Bedtime meal, post workout meal

Discussion in 'Diet & Nutrition' started by imported_etothepii, Aug 23, 2006.

  1. From most of what I have read, it is good to eat a post workout meal (an hour or so after lifting and having a shake) that has a good amount of carbs. In contrast, pre-bedtime meals should be low in carbs. My issue is that since I workout at around 10:00 pm, my pos-workout meal is my pre-bedtime meal!

    So which way should I go? I have been eating oatmeal, peanut butter, and skim milk. I've been getting favorable results, but I'm still a bit of a newbie. I think I would be getting good results regardless. So as things start to slow down for me, what do you think is the best meal in this situation?
     
  2. Keystone

    Keystone New Member

    If you work out late then just your post workout shake like normal.

    Keystone
     
  3. Totentanz

    Totentanz Super Moderator Staff Member

    Pre-bedtime meals don't have to be low in carbs. Some people will tell that it will turn to fat because you will be asleep. Some people would be wrong. Just eat whatever, but it would be a good idea to have plenty of protein before bedtime just because.

    For instance, I like to have spaghetti late at night, and I drink milk with it. Sometimes I eat some cottage cheese along with it. I haven't had more fat gain compared to muscle gain than I would normally have, so it must not be doing any harm.
     
  4. <div>
    (Totentanz @ Aug. 23 2006,19:38)</div><div id="QUOTEHEAD">QUOTE</div><div id="QUOTE">Pre-bedtime meals don't have to be low in carbs.  Some people will tell that it will turn to fat because you will be asleep.  Some people would be wrong.  Just eat whatever, but it would be a good idea to have plenty of protein before bedtime just because.

    For instance, I like to have spaghetti late at night, and I drink milk with it.  Sometimes I eat some cottage cheese along with it.  I haven't had more fat gain compared to muscle gain than I would normally have, so it must not be doing any harm.</div>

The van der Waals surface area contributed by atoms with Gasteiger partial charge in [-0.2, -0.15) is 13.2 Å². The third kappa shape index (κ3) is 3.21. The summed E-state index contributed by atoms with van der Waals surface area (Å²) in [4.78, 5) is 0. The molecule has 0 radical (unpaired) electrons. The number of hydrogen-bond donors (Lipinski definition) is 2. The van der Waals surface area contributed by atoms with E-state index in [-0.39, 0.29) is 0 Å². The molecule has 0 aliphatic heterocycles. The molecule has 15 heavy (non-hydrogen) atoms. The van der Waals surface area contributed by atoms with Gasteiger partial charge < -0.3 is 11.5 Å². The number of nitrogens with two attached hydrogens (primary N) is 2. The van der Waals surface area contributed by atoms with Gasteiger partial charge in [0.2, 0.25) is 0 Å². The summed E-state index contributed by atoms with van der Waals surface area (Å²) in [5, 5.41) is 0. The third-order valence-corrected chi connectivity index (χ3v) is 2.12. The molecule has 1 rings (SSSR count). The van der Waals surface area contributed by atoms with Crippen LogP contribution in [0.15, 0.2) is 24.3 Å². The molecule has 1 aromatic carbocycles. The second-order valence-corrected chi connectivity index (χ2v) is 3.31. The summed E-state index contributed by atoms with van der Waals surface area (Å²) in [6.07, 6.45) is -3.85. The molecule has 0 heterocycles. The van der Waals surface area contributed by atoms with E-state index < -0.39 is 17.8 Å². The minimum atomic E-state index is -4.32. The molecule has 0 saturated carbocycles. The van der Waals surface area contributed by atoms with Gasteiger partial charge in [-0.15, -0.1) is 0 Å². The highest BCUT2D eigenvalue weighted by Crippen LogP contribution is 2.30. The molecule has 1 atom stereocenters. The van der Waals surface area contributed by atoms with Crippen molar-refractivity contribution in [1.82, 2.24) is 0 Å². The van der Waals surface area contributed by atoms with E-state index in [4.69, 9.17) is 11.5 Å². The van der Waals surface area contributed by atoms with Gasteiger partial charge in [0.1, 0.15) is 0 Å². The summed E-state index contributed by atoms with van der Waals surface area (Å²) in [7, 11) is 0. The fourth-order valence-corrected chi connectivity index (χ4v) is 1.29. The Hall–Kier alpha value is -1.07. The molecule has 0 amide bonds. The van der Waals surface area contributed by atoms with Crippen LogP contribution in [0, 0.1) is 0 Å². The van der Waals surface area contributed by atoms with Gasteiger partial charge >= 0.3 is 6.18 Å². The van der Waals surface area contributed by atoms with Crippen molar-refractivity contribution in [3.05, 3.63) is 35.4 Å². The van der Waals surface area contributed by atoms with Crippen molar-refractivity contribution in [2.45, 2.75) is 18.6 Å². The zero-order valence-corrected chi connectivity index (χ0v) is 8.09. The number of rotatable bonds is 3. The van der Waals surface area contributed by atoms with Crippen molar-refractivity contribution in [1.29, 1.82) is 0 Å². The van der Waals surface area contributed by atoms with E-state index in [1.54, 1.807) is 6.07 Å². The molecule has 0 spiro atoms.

I tend to believe in the nutrition partioning effects of eating certain foods at certain times in relation to your workout schedule. But overall, I agree that not doing so isn't overly harmful.

    The point behind the carbs after exercise is the beneficial effect on insulin, right? I think protein and carbs is probably the way to go.
     
  5. FireFighter

    FireFighter New Member

    what age are you guys that are on TRT?
     
  6. Totentanz

    Totentanz Super Moderator Staff Member

    I don't think the postworkout thing makes a difference. I used to fuss about that stuff when I first started and I wasn't making very good gains then. Now, I am consistently making gains and I don't bother with tweaking how many carbs are in my postworkout shake and making sure I only get protein in my preworkout shake, etc etc. Funny thing is that now that I only focus on making sure I get a ton of protein and hit my calorie goals, I'm making better gains than I did back when I was all OCD about everything.

    Sure, all these things may do small, minute things to your body, increasing partitioning by 1.000445% or spiking insulin for 10 minutes or maybe causing GH to spike for a couple hours. It doesn't amount to much and it won't give the effects that most people think. I think the only people who should worry about insulin are diabetics. Unless you are shooting insulin, you won't see much difference.